Metals are a big part of society and have beenĀ used for over 5000 years. They have been used to produce a range of objects, from purely decorative objects to vital tools for crafts. Nowadays a range of different metals and alloys are used, but in the past there were fewer metals to choose from but ancient metalworkers often utilised the specific properties of the metals, and some metals had specific roles in societies. The technologies used to smelt and ultimately craft these metals have been studied by archaeometallurgists.

The main metals that were used in the past include Gold, Silver, Copper, Bronze (tin, antimony and arsenical), Brass, Lead, Gunmetal, Pewter, Iron and Steel, although other metals were also used. Some metals are found in the natural state, i.e. gold and copper, while others need to be smelted from ores in furnaces. Ancient metalworkers also realised that metals could be alloyed to improve the properties of the metal (i.e. iron and carbon alloyed to produce steel) and/or change the colour (adding zinc to copper to produce brass). Many of the metals could be melted and then cast to produce objects but some like iron and steel had to be forged.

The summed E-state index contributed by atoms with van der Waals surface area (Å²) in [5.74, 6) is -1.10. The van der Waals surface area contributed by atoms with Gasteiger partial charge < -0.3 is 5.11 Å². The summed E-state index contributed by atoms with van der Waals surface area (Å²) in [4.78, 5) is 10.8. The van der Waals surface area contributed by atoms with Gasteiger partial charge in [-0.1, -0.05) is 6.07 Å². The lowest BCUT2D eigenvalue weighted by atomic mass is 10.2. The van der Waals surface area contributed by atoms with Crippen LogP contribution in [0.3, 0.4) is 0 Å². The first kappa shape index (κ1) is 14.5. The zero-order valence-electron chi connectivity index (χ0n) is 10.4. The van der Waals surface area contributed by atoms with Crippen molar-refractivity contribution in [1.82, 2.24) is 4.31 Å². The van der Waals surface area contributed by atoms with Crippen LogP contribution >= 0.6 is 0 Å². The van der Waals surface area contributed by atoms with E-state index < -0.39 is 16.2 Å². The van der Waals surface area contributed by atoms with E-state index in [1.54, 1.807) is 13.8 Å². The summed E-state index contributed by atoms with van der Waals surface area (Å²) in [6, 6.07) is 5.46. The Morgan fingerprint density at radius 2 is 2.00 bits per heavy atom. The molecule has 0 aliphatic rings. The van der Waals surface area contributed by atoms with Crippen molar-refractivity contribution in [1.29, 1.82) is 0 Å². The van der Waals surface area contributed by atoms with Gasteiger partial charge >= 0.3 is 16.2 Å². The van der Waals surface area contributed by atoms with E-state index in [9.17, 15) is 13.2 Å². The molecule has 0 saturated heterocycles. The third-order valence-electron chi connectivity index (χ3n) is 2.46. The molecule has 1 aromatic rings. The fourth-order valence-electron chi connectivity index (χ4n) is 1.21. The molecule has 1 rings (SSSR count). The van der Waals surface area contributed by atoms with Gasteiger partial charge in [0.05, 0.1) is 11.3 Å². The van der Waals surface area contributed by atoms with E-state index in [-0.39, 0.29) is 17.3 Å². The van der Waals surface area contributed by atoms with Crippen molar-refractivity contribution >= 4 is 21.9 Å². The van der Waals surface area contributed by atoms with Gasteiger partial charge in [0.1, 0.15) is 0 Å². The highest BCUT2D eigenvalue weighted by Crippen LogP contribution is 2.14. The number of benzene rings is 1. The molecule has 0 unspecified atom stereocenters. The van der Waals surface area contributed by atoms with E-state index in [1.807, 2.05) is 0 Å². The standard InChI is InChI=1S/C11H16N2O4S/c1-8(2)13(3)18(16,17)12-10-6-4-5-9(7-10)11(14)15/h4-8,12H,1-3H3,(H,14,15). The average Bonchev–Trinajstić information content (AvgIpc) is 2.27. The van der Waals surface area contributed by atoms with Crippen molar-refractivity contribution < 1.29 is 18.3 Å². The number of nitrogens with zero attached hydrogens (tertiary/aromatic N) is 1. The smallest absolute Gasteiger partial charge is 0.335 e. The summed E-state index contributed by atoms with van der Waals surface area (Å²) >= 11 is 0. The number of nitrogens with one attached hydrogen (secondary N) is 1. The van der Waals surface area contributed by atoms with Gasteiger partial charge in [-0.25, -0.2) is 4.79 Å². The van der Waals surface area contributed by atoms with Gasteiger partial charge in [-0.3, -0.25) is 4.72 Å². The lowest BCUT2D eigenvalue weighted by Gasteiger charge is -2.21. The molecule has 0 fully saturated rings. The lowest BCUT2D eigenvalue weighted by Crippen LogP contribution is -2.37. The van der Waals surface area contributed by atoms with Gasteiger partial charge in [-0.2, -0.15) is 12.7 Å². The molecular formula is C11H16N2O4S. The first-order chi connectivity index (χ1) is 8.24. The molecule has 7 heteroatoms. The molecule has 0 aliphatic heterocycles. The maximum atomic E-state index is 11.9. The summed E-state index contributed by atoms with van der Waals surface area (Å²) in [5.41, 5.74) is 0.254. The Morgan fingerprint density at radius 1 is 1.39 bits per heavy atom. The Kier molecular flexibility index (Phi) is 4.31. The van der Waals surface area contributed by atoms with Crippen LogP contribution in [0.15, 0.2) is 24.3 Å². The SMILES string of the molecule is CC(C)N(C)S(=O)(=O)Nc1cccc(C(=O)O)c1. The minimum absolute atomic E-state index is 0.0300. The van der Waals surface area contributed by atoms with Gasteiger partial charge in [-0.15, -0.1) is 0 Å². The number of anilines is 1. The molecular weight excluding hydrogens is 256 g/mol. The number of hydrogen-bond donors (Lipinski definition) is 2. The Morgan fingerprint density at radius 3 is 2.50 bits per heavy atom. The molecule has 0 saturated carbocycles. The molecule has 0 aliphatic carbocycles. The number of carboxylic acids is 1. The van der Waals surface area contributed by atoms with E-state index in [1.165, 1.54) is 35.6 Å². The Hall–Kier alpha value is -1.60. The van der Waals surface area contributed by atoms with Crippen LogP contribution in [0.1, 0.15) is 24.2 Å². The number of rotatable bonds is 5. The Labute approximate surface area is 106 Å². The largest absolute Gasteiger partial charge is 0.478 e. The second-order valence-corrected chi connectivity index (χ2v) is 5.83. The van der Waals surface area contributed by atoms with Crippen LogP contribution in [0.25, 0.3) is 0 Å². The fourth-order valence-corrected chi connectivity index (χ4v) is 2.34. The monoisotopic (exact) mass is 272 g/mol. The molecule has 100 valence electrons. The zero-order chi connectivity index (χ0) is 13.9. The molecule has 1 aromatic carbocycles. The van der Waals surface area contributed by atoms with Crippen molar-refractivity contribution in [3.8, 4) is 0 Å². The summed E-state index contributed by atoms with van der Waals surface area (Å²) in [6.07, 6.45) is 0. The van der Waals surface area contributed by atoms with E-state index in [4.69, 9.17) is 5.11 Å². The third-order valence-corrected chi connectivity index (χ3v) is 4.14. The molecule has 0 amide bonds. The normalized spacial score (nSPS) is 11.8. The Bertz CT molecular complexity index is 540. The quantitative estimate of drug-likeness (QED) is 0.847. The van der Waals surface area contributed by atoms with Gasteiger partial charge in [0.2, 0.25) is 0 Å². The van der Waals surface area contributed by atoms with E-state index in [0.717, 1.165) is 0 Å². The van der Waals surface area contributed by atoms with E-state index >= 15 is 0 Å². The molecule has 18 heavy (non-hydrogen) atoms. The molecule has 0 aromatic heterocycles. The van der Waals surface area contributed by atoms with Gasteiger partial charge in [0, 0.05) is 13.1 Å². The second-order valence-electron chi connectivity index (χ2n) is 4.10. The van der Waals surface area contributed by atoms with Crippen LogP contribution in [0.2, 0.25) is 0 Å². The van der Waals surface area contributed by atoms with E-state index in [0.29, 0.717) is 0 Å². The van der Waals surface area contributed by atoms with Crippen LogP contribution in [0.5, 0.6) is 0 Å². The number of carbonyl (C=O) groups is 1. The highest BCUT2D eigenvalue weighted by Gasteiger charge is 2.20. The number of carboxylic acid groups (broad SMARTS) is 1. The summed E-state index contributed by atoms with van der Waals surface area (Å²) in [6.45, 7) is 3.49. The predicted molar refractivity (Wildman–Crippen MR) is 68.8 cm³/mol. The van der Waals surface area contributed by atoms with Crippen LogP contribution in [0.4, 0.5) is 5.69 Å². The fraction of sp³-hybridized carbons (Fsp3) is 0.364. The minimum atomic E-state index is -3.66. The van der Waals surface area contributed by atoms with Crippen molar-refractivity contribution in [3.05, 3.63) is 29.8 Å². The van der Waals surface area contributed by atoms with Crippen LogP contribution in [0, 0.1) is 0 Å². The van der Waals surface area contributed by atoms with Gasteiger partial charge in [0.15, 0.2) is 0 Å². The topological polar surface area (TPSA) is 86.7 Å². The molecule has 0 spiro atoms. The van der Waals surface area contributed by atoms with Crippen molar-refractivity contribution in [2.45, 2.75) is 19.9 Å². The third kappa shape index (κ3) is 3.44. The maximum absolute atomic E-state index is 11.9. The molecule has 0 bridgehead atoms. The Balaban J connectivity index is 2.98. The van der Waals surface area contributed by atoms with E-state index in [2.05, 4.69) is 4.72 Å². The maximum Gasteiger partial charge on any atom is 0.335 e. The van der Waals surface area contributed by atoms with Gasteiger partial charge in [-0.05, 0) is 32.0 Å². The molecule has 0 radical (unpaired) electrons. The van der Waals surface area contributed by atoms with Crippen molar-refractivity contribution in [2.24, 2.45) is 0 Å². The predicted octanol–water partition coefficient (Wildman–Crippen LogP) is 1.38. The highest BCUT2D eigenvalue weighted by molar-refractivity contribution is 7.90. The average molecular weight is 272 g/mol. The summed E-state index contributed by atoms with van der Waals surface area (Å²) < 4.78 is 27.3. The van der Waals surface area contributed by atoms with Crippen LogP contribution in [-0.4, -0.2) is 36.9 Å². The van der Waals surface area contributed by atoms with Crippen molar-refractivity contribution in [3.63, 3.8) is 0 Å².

I can provide a course that outlines the discovery and development of metallurgy from the earliest use of native metals and the impact of metallurgy on cultural dynamics. Important technological developments in both ferrous and non-ferrous will be highlighted. The focus will be on the metallurgical process including ore mining, smelting, refining and object manufacture and evidence for technological processes in the archaeological record.

  • The metallurgical process: ore to artefact
  • Copper Alloys
  • Iron and steel
  • Precious Metals
  • Pewter & Lead
  • Pioneering metallurgy: major events in the development of metallurgy
  • Metallurgy in the archaeological record: furnaces, smelting, crucibles, refining, forging and casting
  • Analysis of metal artefacts and metallurgical waste products

Practical exercises in assessing debris from early metalworking processes can also be provided and students will be introduced to analysis techniques used to learn more about these assemblages. Short courses or individual lectures on specific topics can also be provided.